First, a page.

Based on Noel Coward’s stage play, this is a remake of the 1945 movie starring Rex Harrison and Margaret Rutherford. Another victim of the pandemic, this movie was to have been released last year, but it finally got its chance in the streaming market now.
If you saw the original movie or the stage play, you pretty much know the story, but this film adaptation bumps up the film version and tries to give it an old-fashioned Hollywood screwball comedy beat. It’s 1947 England and prolific crime novelist Charles Condomine (Dan Stevens) is having a severe case of writer’s block, having to turn his first book into a screenplay. His doting, but demanding wife Ruth (Ilsa Fisher) isn’t helping much, as her daddy is producing the movie and wants the screenplay yesterday. Perhaps a night on the town will help? Together they watch a local performance of the mystical medium, Madame Arcati (Judi Dench), who turns out to be a fraud on stage.
But! That gives Charles inspiration for his script. When he invites Madame Arcati over for a private seance, the old woman accidentally conjures up the spirit of Elvira (Leslie Mann), the mischievous and cocky late wife of Charles! As a ghost, only Charles can see and hear her, but as time goes on, Elvira can manipulate and move objects around, causing problems and making Charles’ life difficult. At first, Ruth thinks her husband has gone bonkers, but Elvira convinces her she’s quite real. Soon, Elvira tries to seduce her old husband by not only her feminine wiles, but literally dictating the perfect screenplay to him. After all, Elvira did secretly ghost-write all his books!
However, try as she may, Elvira can’t win his heart over, so she figures to kill Charles so he’ll join her in the afterlife. Meanwhile, Ruth has contacted Madame Arcati (who is having problems of her own) and is trying to get her to send Elvira back to the spiritual realm. While Arcati is busy at work cooking up a spell, Elvira is trying all manner of ways to kill Charles, but succeeds (by accident) in murdering the wrong person! The third act is a whirling dervish of pandemonium, deaths, and unexpected reveals.
The writing team of Nick Moorcroft, Meg Leonard, and Piers Ashworth (Burke & Hare, Fisherman’s Friend) all tried to dust-off the dated play/movie and give it some pizzazz with a movie screenplay twist tie-in, which by the way, actually works, but went with a more gentle English comedy then your more broad Monty Python style, although elements of that do sneak in every once in a while. Moving at a rather slow pace, the movie does have some rather funny moments, but needed to be that over-the-top, fast-paced comedy that many British comedies are famous for.
Dan Stevens is arguably a fine actor (Downton Abbey, The Man Who Invented Christmas), but this needed more of a Hugh Laurie or Simon Pegg to really sell the comedy. He was good, but wasn’t great. Think of Cary Grant in Arsenic and Old Lace; the more manic, the better. Both Ilsa Fisher and Leslie Mann were wonderful as the wives and, of course, Dame Judi Dench is just picking up a nice little paycheck here and having some fun while she’s at it. Still, if you’ve seen the 1945 version (free on YouTube), this isn’t all that bad a remake.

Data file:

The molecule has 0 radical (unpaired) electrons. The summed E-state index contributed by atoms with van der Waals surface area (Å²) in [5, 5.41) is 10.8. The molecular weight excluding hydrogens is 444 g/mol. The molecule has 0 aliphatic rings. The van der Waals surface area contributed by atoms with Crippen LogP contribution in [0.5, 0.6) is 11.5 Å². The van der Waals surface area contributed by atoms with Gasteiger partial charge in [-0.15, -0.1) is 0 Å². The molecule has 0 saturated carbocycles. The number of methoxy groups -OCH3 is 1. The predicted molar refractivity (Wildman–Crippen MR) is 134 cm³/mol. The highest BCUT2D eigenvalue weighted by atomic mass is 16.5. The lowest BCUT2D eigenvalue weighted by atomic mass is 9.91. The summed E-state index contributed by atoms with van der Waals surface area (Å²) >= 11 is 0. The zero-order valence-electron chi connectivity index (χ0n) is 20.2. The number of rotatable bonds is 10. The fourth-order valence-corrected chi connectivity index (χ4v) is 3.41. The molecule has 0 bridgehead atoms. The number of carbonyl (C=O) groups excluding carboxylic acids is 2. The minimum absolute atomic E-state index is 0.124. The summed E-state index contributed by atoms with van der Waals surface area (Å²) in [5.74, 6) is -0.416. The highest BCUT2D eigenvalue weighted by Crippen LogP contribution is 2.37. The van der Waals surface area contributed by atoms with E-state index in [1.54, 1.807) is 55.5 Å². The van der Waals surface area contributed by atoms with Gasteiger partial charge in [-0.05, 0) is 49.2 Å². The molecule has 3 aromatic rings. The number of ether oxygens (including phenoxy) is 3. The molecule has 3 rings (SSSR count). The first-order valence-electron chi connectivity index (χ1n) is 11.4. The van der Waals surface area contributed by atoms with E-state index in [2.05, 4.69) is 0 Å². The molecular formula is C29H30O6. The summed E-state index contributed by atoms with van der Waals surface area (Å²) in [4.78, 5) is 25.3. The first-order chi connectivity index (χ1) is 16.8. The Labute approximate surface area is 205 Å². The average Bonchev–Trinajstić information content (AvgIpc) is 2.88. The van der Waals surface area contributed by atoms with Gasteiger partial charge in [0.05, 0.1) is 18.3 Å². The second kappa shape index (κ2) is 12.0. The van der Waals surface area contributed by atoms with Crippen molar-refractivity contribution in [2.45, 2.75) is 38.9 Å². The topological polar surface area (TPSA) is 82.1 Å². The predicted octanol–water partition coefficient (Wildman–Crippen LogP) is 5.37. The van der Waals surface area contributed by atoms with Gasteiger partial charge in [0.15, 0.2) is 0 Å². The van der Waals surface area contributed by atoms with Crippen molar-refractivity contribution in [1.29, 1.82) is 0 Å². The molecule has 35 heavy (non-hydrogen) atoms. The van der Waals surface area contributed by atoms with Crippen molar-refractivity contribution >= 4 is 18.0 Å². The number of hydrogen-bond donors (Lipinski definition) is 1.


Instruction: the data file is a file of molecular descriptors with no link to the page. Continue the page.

**Now streaming on Amazon Prime and other VOD services
Over Her Dead Body (2008)
What? Never heard of this movie? Not surprised. Even though boasted a pretty good cast (Eva Longoria, Paul Rudd, Lake Bell, and Jason Biggs), this blend of Blithe Spirit & Ghost bombed at the box office. Could it be because the writer/director has never directed before or since? Hmm…
Ah, marriage! That happy, happy day when happy, happy couples are happily married. Happy, that is, except for Dr. Henry Mills (Rudd) whose control-freak fiancé, Kate (Longoria) is accidentally crushed to death by an angel ice sculpture right before the wedding. Ouch! About a year goes by and depressed Henry is taken to a psychic-caterer (helluva combination!) by his sister, Chloe (Lindsay Sloane, doing a Kate Dennings imitation) with high hopes that she’ll make contact with the deceased Kate. Henry meets Ashley, the psychic (Bell), and her fake-gay assistant, Dan (Biggs).
But this fraud of a psychic somehow summons the ghost of Kate, who doesn’t show up until act two. Why? Well, it seems that Henry, even though he’s a skeptic, slowly starts to fall for this kooky, hot-mess-of-a-redhead. And when that happens, ghost Kate decides to show up in human form and terrorize Ashley, (only Ashley can see & hear her) warning her NOT to fool around with her old fiancé… or else! At first, Ashley pays no heed, but Kate is relentless, unscrupulous, and just plain mean as she plays terrible pranks on Ashley to get her to concede. Now, does Ashley tell Henry about all this? Nope! She only says she’s in “psychic communication” with Kate! Auuggh!!
Anyway, Ashley gives up and leaves Henry for her own sanity, which leads right into the classic ‘third-act-break-up-that-results-in-a-final-reconciliation-at-the-airport’ trope that is standard for most rom-coms like these. Aside from a few clever lines and one or two chuckles, this movie is, more or less, a series of sitcom scenes spliced together to make a movie, almost as if this were a pilot for a TV series. And it’s no wonder, as the writer & director was Jeff Lowell, the prolific writer of such TV series as Three and a Half Men, The Jim Gaffigan Show, and The Ranch. This movie marked his one and only foray into directing. One and done.
And it showed on the screen. While the plot had legs (even though the story was old and done before), the comedy was lazy and episodic, with only a few laughs peppered throughout the film. What’s worse is its star, Paul Rudd (seriously, doesn’t this guy EVER age?), looked like he wasn’t having any fun at all and had no chemistry with Lake Bell. In fact, only Biggs, Bell, and Longoria looked like they were giving it their all in this dismal comedy.